Charlotte area TV journalist Ken Lemon has been elected president of the National Association of Black Journalists. A native of Wilmington and a reporter at WSOC-TV for almost 25 years, Lemon received 467 votes (66%). His opponent, Tre’vell Anderson, based in Los Angeles, received 236 (34%) votes.
“I am really honored for this opportunity — for this chance. I am grateful for all of the people who came out to vote,” says Lemon in a statement on the National Association of Black Journalists website. “Thank you to everyone that heard my message, and more importantly made sure I heard them. That’s what this is about! I am ready to do great things with our members.”
Grant Hines, a recent graduate of High Point University, was elected NABJ student representative, receiving 31 votes. He defeated his opponents, Alex Perry, who received 29 votes, and Anthony Council, who received 24 votes.
Hines is pursuing his master’s degree in communication and business leadership at High Point University. At High Point, he has served as president of HPUV, the on-campus broadcast club, and as vice president of the School of Communication Advisory Board.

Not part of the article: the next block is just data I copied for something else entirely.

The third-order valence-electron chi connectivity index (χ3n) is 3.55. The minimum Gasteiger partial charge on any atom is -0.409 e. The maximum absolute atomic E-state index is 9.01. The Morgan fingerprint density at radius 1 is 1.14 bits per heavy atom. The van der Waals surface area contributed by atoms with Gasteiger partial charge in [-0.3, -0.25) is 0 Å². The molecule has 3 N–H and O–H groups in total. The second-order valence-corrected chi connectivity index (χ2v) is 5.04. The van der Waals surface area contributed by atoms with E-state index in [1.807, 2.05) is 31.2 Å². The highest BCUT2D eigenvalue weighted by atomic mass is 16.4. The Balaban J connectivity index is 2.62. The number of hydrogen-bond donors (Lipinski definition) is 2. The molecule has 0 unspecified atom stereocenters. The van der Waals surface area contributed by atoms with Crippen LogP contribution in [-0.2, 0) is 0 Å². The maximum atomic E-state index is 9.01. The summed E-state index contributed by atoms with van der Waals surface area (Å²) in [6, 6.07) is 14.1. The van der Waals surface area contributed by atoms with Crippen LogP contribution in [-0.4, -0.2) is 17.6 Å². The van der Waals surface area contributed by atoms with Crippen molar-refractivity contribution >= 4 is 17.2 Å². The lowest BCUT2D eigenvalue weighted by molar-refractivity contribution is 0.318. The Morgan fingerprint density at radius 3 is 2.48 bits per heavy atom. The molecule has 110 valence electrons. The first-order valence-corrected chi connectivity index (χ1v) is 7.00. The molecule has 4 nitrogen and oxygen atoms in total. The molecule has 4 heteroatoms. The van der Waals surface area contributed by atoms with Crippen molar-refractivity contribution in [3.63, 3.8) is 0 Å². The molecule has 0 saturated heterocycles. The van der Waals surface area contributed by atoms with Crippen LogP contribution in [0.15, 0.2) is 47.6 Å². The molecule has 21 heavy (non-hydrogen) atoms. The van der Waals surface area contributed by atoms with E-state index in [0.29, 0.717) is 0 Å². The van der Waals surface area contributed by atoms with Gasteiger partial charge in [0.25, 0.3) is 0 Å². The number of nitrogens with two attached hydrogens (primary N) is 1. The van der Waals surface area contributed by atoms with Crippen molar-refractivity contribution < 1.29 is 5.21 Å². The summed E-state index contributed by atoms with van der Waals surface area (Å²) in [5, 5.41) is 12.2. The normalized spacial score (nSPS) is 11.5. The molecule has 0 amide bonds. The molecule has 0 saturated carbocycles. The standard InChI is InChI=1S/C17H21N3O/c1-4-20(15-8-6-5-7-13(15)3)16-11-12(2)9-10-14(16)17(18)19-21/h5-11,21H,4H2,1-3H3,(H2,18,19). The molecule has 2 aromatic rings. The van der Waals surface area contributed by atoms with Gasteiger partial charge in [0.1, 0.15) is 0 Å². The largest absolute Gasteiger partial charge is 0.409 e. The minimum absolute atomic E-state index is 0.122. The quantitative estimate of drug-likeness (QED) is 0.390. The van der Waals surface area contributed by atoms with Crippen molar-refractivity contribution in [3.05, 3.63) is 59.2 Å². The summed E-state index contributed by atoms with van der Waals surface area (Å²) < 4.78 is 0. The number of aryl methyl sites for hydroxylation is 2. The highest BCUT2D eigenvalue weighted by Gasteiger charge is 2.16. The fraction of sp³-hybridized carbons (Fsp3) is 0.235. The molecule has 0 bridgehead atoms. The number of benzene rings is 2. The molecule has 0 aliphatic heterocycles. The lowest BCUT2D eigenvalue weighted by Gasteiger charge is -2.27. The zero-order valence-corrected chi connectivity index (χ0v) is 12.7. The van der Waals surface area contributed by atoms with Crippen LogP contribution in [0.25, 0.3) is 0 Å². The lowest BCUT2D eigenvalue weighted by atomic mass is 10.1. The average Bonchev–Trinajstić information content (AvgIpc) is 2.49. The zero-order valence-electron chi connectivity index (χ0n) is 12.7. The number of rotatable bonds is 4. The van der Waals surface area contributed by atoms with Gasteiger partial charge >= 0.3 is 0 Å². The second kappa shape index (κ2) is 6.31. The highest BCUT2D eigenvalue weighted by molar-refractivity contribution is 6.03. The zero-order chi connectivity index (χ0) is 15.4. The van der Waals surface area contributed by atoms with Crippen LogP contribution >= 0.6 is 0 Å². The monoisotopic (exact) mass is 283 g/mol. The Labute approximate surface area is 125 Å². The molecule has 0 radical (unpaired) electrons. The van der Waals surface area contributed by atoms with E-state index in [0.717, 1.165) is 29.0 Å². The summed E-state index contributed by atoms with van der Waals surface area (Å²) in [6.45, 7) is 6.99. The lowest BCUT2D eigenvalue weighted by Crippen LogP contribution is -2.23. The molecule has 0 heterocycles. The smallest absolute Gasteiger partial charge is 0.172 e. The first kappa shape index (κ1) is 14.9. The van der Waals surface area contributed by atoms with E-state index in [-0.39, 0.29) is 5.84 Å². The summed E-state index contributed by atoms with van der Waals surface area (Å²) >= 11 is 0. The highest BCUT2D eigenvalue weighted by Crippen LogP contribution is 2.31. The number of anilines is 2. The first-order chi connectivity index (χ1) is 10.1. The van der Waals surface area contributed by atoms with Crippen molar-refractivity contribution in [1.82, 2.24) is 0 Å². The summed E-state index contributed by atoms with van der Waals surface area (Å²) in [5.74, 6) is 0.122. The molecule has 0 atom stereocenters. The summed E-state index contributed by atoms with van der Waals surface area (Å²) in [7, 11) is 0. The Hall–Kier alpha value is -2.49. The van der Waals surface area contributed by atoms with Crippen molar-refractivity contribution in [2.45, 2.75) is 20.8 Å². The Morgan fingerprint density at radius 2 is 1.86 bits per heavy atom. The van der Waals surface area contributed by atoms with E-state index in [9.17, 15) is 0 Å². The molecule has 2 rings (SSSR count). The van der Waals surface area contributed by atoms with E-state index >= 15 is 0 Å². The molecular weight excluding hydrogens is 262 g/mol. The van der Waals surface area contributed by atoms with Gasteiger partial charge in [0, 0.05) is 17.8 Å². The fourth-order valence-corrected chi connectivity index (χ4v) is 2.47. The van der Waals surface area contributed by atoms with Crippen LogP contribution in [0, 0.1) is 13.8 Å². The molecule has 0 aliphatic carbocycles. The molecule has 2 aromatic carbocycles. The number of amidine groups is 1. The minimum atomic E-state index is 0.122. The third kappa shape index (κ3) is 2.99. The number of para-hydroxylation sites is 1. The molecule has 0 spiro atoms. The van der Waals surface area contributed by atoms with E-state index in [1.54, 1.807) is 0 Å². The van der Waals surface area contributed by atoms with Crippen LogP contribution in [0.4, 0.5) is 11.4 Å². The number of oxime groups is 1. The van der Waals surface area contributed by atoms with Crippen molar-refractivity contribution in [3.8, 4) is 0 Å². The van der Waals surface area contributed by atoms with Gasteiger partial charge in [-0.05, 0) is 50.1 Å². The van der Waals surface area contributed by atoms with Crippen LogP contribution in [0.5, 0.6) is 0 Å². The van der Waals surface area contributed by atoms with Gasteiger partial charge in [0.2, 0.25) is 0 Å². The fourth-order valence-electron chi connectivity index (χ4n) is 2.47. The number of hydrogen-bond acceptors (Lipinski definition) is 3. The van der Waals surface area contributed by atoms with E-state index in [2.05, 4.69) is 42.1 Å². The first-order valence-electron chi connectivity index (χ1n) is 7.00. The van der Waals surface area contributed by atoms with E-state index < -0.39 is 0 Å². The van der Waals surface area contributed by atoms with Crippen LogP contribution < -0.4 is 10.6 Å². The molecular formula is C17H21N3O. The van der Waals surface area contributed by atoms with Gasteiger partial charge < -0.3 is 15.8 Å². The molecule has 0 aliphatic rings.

The 4,000-member National Association of Black Journalists announced its 2023-2025 board of directors election results at a press conference Friday during its convention in Birmingham, Alabama.
Lemon is assigned to the station’s Gastonia bureau.
For more than a decade, the UNC Wilmington graduate and former student body president also has been active with the 4,000-member National Association of Black Journalists. He started by helping revive the Charlotte Area Association of Black Journalists in 2008.
Lemon previously served as the group’s vice president of broadcast. The term of office is two years.
Lemon says he ran for the unpaid position because he believes in “championing diversity in the media.” He wants to see diversity spread beyond just those on camera or whose bylines appear in print or websites, but to those who make the decisions in newsrooms.
“The more Black people you have in journalism, the more stories you’re going to have from communities that are often overlooked,” says Lemon. “When you have diversity in your ranks, no matter what you are producing, studies show you tend to produce a better product.”
Lemon has won numerous accolades over the years for his news coverage, including three Emmy Awards. Before coming to WSOC, he also worked for TV stations in Myrtle Beach, South Carolina, and Wilmington.
The National Association of Black Journalists serves as a professional organization and advocate for individuals.